Point, shoot and … what? From amazing architecture to abandoned places, sometimes the subject is at the center of compelling and creative photography techniques and photographers – but at other times the types and approaches take the proverbial cake. These fascinating photography techniques take the art of image-making into entire new dimensions.
Some photographers seem to freeze, slow, or speed up time. Others like Will Pearson rotate our views in dizzying directions elevate our views to dazzling heights. Featuring eye-popping works from 3D, panoramic and high-speed to infrared, HDR and tilt-shift photographers, here is a visual guide to ten of the world’s most awesome ways to take a photograph.
Who says photography is limited to what a standard frame or even a panoramic one can see? Some photographers shoot entirely in the round, creating amazing full-circle spiralling panoramas or even fully-mobile three-dimensional shots that can only be viewed via computer.
While most images capture moments in time that any ordinary human could see some high-speed shots provide us with photographic glimpses of faster-than-sight phenomena invisible to the naked eye, from bullets piercing bottles to aesthetically splendidly water splashes.
At the opposite extreme from high-speed photography lies the vast world of motion-blur imagery. From a single time-lapse shot it can be possible to see many moments collapsed into one and create permanent montage artworks from ephemeral events.
Employed to the extreme and they can seem like gimmicks but taken to just the right degree and color-altering approaches like infrared and HDR can take ordinary scenes and make them extraordinary, enhancing contrast and rendering some aspects of an image more real than reality.
Night photography can bring out the best in photographers, playing on subtlties of shadow, shade and contrast not visible during the daytime. These photographers range in their approaches but universally add something new to the art of creating nighttime images.
Black and white is, of course, where photography began – but is not at all where it has ended up. However, some contemporary photographers have reclaimed this original art and applied new techniques to the old approaches begun by the original masters of photography.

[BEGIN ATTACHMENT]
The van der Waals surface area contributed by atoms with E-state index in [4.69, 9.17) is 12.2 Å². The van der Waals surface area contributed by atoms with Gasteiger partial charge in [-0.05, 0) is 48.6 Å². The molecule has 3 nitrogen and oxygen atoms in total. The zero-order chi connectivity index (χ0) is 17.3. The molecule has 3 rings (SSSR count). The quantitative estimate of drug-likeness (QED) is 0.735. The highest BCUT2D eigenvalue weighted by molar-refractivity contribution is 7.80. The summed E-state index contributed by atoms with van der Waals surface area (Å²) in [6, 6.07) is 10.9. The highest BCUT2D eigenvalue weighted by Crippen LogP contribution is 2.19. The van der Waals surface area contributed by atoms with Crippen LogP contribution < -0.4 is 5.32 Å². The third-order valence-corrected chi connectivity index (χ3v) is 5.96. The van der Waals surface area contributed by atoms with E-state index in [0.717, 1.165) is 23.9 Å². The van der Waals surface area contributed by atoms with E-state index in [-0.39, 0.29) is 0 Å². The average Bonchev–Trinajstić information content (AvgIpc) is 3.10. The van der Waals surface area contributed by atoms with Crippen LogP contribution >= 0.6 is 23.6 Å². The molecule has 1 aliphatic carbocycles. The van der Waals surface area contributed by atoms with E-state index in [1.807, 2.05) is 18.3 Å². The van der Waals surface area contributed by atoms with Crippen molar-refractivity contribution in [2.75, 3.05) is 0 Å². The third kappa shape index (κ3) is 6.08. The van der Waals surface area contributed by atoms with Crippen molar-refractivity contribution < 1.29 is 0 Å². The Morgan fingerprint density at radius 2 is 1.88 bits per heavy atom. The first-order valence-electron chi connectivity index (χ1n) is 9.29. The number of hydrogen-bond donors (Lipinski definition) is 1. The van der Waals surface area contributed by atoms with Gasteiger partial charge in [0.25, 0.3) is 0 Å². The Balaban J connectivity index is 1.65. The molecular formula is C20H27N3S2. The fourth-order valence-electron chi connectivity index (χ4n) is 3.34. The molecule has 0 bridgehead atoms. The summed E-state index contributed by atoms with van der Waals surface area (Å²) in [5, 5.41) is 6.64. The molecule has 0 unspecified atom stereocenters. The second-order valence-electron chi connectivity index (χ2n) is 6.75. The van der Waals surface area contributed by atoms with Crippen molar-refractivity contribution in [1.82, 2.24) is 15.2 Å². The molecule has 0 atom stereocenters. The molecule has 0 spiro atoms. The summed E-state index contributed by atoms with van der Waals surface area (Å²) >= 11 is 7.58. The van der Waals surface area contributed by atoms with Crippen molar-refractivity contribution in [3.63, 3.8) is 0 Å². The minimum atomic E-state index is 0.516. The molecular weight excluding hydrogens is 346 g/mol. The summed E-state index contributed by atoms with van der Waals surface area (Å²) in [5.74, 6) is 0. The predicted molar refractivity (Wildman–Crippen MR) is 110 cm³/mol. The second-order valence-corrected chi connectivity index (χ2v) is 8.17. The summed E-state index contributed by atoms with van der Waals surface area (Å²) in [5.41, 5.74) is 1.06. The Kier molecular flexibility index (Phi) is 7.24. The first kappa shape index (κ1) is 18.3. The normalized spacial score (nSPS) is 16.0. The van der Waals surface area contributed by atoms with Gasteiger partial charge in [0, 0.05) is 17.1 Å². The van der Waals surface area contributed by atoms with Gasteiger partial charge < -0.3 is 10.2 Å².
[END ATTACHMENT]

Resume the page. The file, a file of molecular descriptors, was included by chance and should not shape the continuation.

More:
: Monochrome and duotone photography are not, however, limited to black and white. Many photographic artist make marvelous compositions from a single color, shade or tone beyond greyscale. These works can be potently expressive despite their singular colors.
Mirrors are found in many places in nature and architecture – from smooth running streams to finely polished floors. Many photographers continue to experiment with the myriad possibilities of reflection that present themselves in our everyday experience.
Scale are perspective are pervasive issues in the realm of photography – mastering them is one thing, but twisting them to a whole different purpose can be quite another. Tilt-shift photography tweaks our ideas of relative and real sizes and unique and creative ways.
Who says you need a camera to take pictures? Long before cameras as we know them existed, innovative artists and scientists used these techniques to create images – creative contemporary photographers have returned to them as well.
While they stage their work very carefully – to the point of it being as much about performance as freeze-frame photography – Denis Darzacq and Liwei have made an incredible art out of perfectly timed and angled photographs.
As with Darzacq and Liwei, Michael Hughes has made a mission of somewhat less-than-serious but strangely compelling photography. He travels the world and replaces real-life monuments and wonders with his own miniatures in self-made images.